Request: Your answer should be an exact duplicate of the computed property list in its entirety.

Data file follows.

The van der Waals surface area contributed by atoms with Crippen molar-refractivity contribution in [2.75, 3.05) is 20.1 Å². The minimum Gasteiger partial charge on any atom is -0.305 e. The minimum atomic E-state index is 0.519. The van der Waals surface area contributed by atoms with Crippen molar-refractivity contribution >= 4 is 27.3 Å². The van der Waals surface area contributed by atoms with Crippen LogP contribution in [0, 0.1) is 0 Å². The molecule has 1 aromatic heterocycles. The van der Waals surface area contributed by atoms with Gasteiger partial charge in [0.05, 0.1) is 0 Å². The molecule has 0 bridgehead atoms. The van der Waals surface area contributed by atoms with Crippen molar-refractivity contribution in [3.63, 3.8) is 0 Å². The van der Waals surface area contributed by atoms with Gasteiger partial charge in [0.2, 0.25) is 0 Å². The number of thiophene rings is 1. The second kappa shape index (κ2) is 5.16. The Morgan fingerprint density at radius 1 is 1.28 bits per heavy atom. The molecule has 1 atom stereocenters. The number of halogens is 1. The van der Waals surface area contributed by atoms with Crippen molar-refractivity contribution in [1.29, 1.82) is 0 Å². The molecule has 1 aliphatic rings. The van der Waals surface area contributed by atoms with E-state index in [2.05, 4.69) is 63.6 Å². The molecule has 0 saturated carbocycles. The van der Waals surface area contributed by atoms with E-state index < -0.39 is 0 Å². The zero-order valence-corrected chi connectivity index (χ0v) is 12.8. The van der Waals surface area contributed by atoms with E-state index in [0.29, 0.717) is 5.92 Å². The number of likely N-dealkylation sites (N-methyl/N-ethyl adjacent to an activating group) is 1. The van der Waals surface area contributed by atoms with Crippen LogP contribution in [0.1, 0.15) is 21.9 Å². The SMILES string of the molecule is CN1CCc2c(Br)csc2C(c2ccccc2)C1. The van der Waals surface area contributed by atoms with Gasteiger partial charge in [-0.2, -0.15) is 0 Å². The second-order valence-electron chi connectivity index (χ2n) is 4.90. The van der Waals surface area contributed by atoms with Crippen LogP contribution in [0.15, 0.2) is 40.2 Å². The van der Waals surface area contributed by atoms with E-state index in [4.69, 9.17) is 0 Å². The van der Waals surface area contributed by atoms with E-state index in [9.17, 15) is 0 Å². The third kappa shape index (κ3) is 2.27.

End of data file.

The van der Waals surface area contributed by atoms with Crippen molar-refractivity contribution in [2.75, 3.05) is 20.1 Å². The minimum Gasteiger partial charge on any atom is -0.305 e. The minimum atomic E-state index is 0.519. The van der Waals surface area contributed by atoms with Crippen molar-refractivity contribution >= 4 is 27.3 Å². The van der Waals surface area contributed by atoms with Crippen LogP contribution in [0, 0.1) is 0 Å². The molecule has 1 aromatic heterocycles. The van der Waals surface area contributed by atoms with Gasteiger partial charge in [0.05, 0.1) is 0 Å². The molecule has 0 bridgehead atoms. The van der Waals surface area contributed by atoms with Crippen molar-refractivity contribution in [3.63, 3.8) is 0 Å². The van der Waals surface area contributed by atoms with Gasteiger partial charge in [0.2, 0.25) is 0 Å². The number of thiophene rings is 1. The second kappa shape index (κ2) is 5.16. The Morgan fingerprint density at radius 1 is 1.28 bits per heavy atom. The molecule has 1 atom stereocenters. The number of halogens is 1. The van der Waals surface area contributed by atoms with Crippen molar-refractivity contribution in [1.29, 1.82) is 0 Å². The molecule has 1 aliphatic rings. The van der Waals surface area contributed by atoms with E-state index in [2.05, 4.69) is 63.6 Å². The molecule has 0 saturated carbocycles. The van der Waals surface area contributed by atoms with E-state index < -0.39 is 0 Å². The zero-order valence-corrected chi connectivity index (χ0v) is 12.8. The van der Waals surface area contributed by atoms with E-state index in [0.29, 0.717) is 5.92 Å². The number of likely N-dealkylation sites (N-methyl/N-ethyl adjacent to an activating group) is 1. The van der Waals surface area contributed by atoms with Crippen LogP contribution in [0.1, 0.15) is 21.9 Å². The SMILES string of the molecule is CN1CCc2c(Br)csc2C(c2ccccc2)C1. The van der Waals surface area contributed by atoms with Gasteiger partial charge in [-0.2, -0.15) is 0 Å². The second-order valence-electron chi connectivity index (χ2n) is 4.90. The van der Waals surface area contributed by atoms with Crippen LogP contribution in [0.15, 0.2) is 40.2 Å². The van der Waals surface area contributed by atoms with E-state index in [4.69, 9.17) is 0 Å². The van der Waals surface area contributed by atoms with E-state index in [9.17, 15) is 0 Å². The third kappa shape index (κ3) is 2.27.